Contents

Results summary

Senate Party Division, 19th Congress (1825–1827)

  • Majority Party: Jacksonian (26)
  • Minority Party: Anti-Jacksonian (22)
  • Total seats: 48

Change in composition

Before the elections

  DR1 DR1 DR3 DR4
DR14 DR13 DR12 DR11 DR10 DR9 DR8 DR7 DR6 DR5
DR15 DR16 DR17 DR18 DR19 DR20 DR21 DR22 DR23 DR24
Majority →
DR34
Ohio
Ran
new party
DR33
N.C.
Ran
new party
DR32
Mo.
Ran
new party
DR31
Md.
Ran
new party
DR30
La.
Ran
new party
DR29
Conn.
Ran
new party
DR28 DR27 DR26 DR25
DR35
S.C.
Ran
new party
DR36
Ala.
Unknown
DR37
Ga.
Unknown
DR38
Ill.
Unknown
DR39
Ky.
Unknown
DR40
N.H.
Unknown
DR41
Ind.
Retired
DR42
Pa.
Retired
DR43
Vt.
Retired
Fa5
N.Y.
Retired
  Fa1 Fa2 Fa3 Fa4

Election results

  DR1 DR1 DR3 DR4
DR14 DR13 DR12 DR11 DR10 DR9 DR8 DR7 DR6 DR5
DR15 DR16 DR17 DR18 DR19 DR20 DR21 DR22 DR23 DR24
Majority →
AJ6
Pa.
Gain
AJ5
Ohio
Gain
AJ4
Ind.
Gain
AJ3
Vt.
Re-elected
new party
AJ2
Mo.
Re-elected
new party
AJ1
La.
Re-elected
new party
DR28 DR27 DR26 DR25
V1
Conn.
DR Loss
V2
N.Y.
F Loss
J8
N.H.
Gain
J7
Ky.
Gain
J6
Ill.
Gain
J5
Ga.
Gain
J4
Ala.
Gain
J3
S.C.
Re-elected
new party
J2
N.C.
Re-elected
new party
J1
Md.
Re-elected
new party
  Fa1 Fa2 Fa3 Fa4

Beginning of the next Congress

  AJ1 AJ2 AJ3 AJ4
AJ14 AJ13 AJ12 AJ11 AJ10 AJ9 AJ8 AJ7 AJ6 AJ5
AJ15 AJ16 AJ17 AJ18 AJ19 AJ20 V1 V2 V3 J25
Majority → J24
J15 J16 J17 J18 J19 J20 J21 J22 J23
J14 J13 J12 J11 J10 J9 J8 J7 J6 J5
  J1 J2 J3 J4
Key:
18th Congress 19th Congress
DR# Democratic-Republican AJ# Anti-Jacksonian
F# Federalist J# Jacksonian
  V# Vacant

Race summaries

Bold states link to specific election articles.

Special elections during the 18th Congress

In these special elections, the winners were seated during 1824 or before March 4, 1825; ordered by election date.

State Incumbent Results Candidates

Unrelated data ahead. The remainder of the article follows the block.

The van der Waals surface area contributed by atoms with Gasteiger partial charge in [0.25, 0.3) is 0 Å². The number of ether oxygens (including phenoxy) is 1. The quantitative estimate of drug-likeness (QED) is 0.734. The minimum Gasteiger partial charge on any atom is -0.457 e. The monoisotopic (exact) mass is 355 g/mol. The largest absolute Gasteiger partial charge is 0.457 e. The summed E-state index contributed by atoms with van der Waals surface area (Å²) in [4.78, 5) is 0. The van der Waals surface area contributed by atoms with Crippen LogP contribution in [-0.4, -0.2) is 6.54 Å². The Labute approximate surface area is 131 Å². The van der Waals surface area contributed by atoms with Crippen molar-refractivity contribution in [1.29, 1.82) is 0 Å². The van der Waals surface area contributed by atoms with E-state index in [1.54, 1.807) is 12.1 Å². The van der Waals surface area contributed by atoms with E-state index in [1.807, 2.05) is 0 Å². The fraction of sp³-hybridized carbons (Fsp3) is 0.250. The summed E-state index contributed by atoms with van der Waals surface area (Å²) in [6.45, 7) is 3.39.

Senator Party Electoral history
Delaware
(Class 2)
Vacant Legislature had failed to elect.
Incumbent re-elected late January 9, 1824.
Federalist gain.
Delaware
(Class 1)
Vacant Caesar A. Rodney (DR) had resigned January 29, 1823 in the previous Congress.
Successor elected January 13, 1824.
Federalist gain.
Louisiana
(Class 3)
James Brown Democratic-Republican 1819 Incumbent resigned December 10, 1823 to become U.S. Minister to France.
Successor elected January 15, 1824.[3]
Democratic-Republican hold.
Successor later re-elected, see below.
Connecticut
(Class 2)
Henry W. Edwards Democratic-Republican 1823 (Appointed) Interim appointee elected May 5, 1824.
Louisiana
(Class 2)
Henry Johnson Democratic-Republican 1818 (Appointed)
1823 (Special)
Incumbent resigned May 27, 1824 to become Governor of Louisiana.
Successor elected November 19, 1824.
Democratic-Republican hold.
Illinois
(Class 3)
Ninian Edwards Democratic-Republican 1818
1819
Incumbent resigned March 3, 1824.
Successor elected November 24, 1824 on the third ballot, but not to next term.
Democratic-Republican hold.
Georgia
(Class 2)
Nicholas Ware Democratic-Republican 1821 (Special)
1823
Incumbent died September 7, 1824.
Successor elected December 6, 1824.
Democratic-Republican hold.
Virginia
(Class 2)
John Taylor Democratic-Republican 1792 (Special)
1793
Died August 21, 1824.
Successor elected December 7, 1824.
Democratic-Republican hold.

Races leading to the 19th Congress

In these general elections, the winner was seated on March 4, 1825 (except where noted due to late election); ordered by state.

All of the elections involved the Class 3 seats.

State Incumbent Results Candidates
Senator Party Electoral history
Alabama William Kelly Democratic-Republican (Jackson faction) 1822 (Special) Unknown if incumbent retired or lost re-election.
Successor elected in 1824.[7]
Jacksonian gain.